Yes it does. Or let me put it this way, one of the advantages of the Abundant Africa platform is such that if the report gets into the hands of an individual that feels an aspect wasn’t covered then they can easily reach out and provide more to the discourse.
However, the diverse voices and countries and expertise from which the contributors are and bring, provides a wide scope for these nuances.
- What does the report aim to achieve?
I have already mentioned what prompted the report, and within this need is the goal towards an Abundant Africa.
However, in practical terms, in the report there is the section of ‘7 Seven shifts for an Abundant Africa’. This section provides a robust exposition on how we can use the next decade to turn things around. I will name 3 of them. We have shifts from 1. Valuing growth to valuing well-being. 2. From dependence to innovation 3. From Extraction to Caring for Creation
Everyone who has read the report at this point would understand that these shifts are necessary not only on an individual level but also for Government, the AU, Churches and non-governmental organisations etc to adapt these shifts so the whole system and our entire continent can move towards an Abundant Africa.
This is why it is imperative that this report gets into as many hands as possible.
. What do you see as the fate of the youth in Africa in terms of social-political and economic participation?
The current system isn’t as open to the participation of the African youth as we would hope it to be. And for the instances that African youths participate in social-political and economic activities, it is not as far reaching into the population and it is in a way apart from the system.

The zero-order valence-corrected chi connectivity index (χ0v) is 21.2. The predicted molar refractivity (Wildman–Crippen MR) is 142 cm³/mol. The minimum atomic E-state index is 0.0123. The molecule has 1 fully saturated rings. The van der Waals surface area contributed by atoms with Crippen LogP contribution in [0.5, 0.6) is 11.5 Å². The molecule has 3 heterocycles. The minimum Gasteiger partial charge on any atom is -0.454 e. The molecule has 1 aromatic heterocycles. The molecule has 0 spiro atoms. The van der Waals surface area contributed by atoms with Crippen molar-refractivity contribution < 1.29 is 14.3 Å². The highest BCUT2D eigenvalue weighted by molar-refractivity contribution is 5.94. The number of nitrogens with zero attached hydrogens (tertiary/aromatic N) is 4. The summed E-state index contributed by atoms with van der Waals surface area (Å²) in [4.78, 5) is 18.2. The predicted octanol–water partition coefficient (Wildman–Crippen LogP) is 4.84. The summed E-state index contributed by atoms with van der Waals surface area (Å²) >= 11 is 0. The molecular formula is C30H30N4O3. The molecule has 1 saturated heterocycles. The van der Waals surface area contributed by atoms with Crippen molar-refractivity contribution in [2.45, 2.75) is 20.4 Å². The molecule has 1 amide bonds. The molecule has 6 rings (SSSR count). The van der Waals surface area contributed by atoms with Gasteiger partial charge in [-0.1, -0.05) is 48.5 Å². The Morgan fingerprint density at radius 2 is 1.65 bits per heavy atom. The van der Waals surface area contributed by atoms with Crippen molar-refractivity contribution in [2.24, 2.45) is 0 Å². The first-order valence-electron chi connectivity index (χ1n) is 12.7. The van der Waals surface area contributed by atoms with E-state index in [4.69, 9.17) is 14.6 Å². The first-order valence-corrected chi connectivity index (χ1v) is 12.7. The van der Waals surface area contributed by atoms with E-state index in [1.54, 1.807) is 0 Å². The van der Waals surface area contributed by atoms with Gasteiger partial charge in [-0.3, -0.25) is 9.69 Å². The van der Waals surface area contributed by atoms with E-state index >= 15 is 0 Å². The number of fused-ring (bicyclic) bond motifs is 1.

I will use the Nigerian Music scene, Nollywood and say Netflix as an example. Nigerian Youth created these industries and in an autonomous way set them to flourish. But because it is not in a participatory way, the moment the flourishing becomes obvious and abundant, the governmental regulatory bodies come up to collect and benefit from a system they not only didn’t not create but also do not understand. And the government bodies want to take from the system in ways that would cripple these industries because again, they have no proper awareness of how they function and what it would take to sustain them.
But this is why a report of this nature is important to be able to change it. Abundant Africa’s report heightens the awareness of how economies can not only be sustained but allowed to flourish. I would recommend that everyone reads it.
Will the next century be the century of the African youth?
Yes. if everyone reads the report <laughs>. But on a more serious note, this is what we can all accomplish collectively if we begin in this important decade with the seven shifts recommended in the report. But we must begin, on a personal level, on a governmental level, everyone must join their hands because whether we like it or not, Africa is going to be a very young continent in the next century. I believe it would be better for the youth to be in an environment well equipped for sustainability and flourishing.
- Does Abundant Africa only represent the views of Christians? What about the other religions? Is the report inclusive enough?
Abundant Africa is from a Christian perspective but the views in the report and most importantly the goal of the report is all inclusive. It is an Abundant Africa for all, not just for Christians.